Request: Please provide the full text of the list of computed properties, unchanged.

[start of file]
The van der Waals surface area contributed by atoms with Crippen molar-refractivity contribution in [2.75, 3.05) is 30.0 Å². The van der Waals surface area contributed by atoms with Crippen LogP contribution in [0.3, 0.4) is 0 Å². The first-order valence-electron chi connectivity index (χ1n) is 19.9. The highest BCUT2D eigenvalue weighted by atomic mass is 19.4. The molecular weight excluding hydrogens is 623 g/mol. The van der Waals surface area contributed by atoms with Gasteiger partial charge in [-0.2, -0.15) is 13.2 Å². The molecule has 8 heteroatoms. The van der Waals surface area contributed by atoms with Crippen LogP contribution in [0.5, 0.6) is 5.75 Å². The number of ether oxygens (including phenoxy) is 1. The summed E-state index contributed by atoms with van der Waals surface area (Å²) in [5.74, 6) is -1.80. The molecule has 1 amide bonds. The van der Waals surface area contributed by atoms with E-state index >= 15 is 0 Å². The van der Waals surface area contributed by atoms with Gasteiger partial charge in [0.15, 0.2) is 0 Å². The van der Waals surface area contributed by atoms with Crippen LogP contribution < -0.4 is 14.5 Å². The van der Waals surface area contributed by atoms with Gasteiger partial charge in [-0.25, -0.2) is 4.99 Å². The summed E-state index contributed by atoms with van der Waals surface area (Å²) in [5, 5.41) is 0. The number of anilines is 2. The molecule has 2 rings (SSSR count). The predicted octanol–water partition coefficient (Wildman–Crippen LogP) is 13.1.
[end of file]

The van der Waals surface area contributed by atoms with Crippen molar-refractivity contribution in [2.75, 3.05) is 30.0 Å². The van der Waals surface area contributed by atoms with Crippen LogP contribution in [0.3, 0.4) is 0 Å². The first-order valence-electron chi connectivity index (χ1n) is 19.9. The highest BCUT2D eigenvalue weighted by atomic mass is 19.4. The molecular weight excluding hydrogens is 623 g/mol. The van der Waals surface area contributed by atoms with Gasteiger partial charge in [-0.2, -0.15) is 13.2 Å². The molecule has 8 heteroatoms. The van der Waals surface area contributed by atoms with Crippen LogP contribution in [0.5, 0.6) is 5.75 Å². The number of ether oxygens (including phenoxy) is 1. The summed E-state index contributed by atoms with van der Waals surface area (Å²) in [5.74, 6) is -1.80. The molecule has 1 amide bonds. The van der Waals surface area contributed by atoms with E-state index >= 15 is 0 Å². The van der Waals surface area contributed by atoms with Gasteiger partial charge in [0.15, 0.2) is 0 Å². The van der Waals surface area contributed by atoms with Crippen LogP contribution < -0.4 is 14.5 Å². The van der Waals surface area contributed by atoms with Gasteiger partial charge in [-0.25, -0.2) is 4.99 Å². The summed E-state index contributed by atoms with van der Waals surface area (Å²) in [5, 5.41) is 0. The number of anilines is 2. The molecule has 2 rings (SSSR count). The predicted octanol–water partition coefficient (Wildman–Crippen LogP) is 13.1.